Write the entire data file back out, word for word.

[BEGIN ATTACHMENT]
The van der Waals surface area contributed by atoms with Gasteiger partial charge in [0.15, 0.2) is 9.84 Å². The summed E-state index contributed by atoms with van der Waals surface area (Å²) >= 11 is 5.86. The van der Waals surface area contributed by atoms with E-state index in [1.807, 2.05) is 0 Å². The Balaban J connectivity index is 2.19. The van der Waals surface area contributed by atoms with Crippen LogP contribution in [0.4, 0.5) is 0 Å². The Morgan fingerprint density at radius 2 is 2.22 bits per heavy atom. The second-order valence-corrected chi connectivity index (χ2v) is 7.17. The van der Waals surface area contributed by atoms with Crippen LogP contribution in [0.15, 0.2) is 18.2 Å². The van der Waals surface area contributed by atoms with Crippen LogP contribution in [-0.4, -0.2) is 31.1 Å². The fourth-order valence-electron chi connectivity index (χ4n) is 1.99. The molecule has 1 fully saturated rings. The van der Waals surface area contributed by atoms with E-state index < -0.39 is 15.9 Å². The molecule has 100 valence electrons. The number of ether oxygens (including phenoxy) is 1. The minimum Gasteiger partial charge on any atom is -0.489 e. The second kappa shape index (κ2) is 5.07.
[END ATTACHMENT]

The van der Waals surface area contributed by atoms with Gasteiger partial charge in [0.15, 0.2) is 9.84 Å². The summed E-state index contributed by atoms with van der Waals surface area (Å²) >= 11 is 5.86. The van der Waals surface area contributed by atoms with E-state index in [1.807, 2.05) is 0 Å². The Balaban J connectivity index is 2.19. The van der Waals surface area contributed by atoms with Crippen LogP contribution in [0.4, 0.5) is 0 Å². The Morgan fingerprint density at radius 2 is 2.22 bits per heavy atom. The second-order valence-corrected chi connectivity index (χ2v) is 7.17. The van der Waals surface area contributed by atoms with Crippen LogP contribution in [0.15, 0.2) is 18.2 Å². The van der Waals surface area contributed by atoms with Crippen LogP contribution in [-0.4, -0.2) is 31.1 Å². The fourth-order valence-electron chi connectivity index (χ4n) is 1.99. The molecule has 1 fully saturated rings. The van der Waals surface area contributed by atoms with E-state index < -0.39 is 15.9 Å². The molecule has 100 valence electrons. The number of ether oxygens (including phenoxy) is 1. The minimum Gasteiger partial charge on any atom is -0.489 e. The second kappa shape index (κ2) is 5.07.